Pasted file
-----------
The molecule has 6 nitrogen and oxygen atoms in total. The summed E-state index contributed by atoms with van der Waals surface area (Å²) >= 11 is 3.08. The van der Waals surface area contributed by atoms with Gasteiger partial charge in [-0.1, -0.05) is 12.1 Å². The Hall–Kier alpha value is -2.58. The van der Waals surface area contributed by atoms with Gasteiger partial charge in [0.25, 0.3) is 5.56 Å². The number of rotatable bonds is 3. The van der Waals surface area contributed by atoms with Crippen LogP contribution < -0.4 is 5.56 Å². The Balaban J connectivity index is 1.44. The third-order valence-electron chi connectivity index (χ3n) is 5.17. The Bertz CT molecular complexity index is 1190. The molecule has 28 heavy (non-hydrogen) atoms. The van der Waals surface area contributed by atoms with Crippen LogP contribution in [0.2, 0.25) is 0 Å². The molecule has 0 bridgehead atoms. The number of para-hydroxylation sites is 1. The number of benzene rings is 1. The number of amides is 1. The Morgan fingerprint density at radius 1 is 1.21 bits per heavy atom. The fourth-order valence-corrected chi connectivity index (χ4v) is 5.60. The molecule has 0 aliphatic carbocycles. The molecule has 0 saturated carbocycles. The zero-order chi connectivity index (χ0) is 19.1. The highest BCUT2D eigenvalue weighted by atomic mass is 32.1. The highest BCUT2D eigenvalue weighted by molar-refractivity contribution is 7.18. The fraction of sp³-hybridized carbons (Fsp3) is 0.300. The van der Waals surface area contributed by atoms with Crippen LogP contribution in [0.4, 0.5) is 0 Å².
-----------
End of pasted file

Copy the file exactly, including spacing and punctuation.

The molecule has 6 nitrogen and oxygen atoms in total. The summed E-state index contributed by atoms with van der Waals surface area (Å²) >= 11 is 3.08. The van der Waals surface area contributed by atoms with Gasteiger partial charge in [-0.1, -0.05) is 12.1 Å². The Hall–Kier alpha value is -2.58. The van der Waals surface area contributed by atoms with Gasteiger partial charge in [0.25, 0.3) is 5.56 Å². The number of rotatable bonds is 3. The van der Waals surface area contributed by atoms with Crippen LogP contribution < -0.4 is 5.56 Å². The Balaban J connectivity index is 1.44. The third-order valence-electron chi connectivity index (χ3n) is 5.17. The Bertz CT molecular complexity index is 1190. The molecule has 28 heavy (non-hydrogen) atoms. The van der Waals surface area contributed by atoms with Crippen LogP contribution in [0.2, 0.25) is 0 Å². The molecule has 0 bridgehead atoms. The number of para-hydroxylation sites is 1. The number of benzene rings is 1. The number of amides is 1. The Morgan fingerprint density at radius 1 is 1.21 bits per heavy atom. The fourth-order valence-corrected chi connectivity index (χ4v) is 5.60. The molecule has 0 aliphatic carbocycles. The molecule has 0 saturated carbocycles. The zero-order chi connectivity index (χ0) is 19.1. The highest BCUT2D eigenvalue weighted by atomic mass is 32.1. The highest BCUT2D eigenvalue weighted by molar-refractivity contribution is 7.18. The fraction of sp³-hybridized carbons (Fsp3) is 0.300. The van der Waals surface area contributed by atoms with Crippen LogP contribution in [0.4, 0.5) is 0 Å².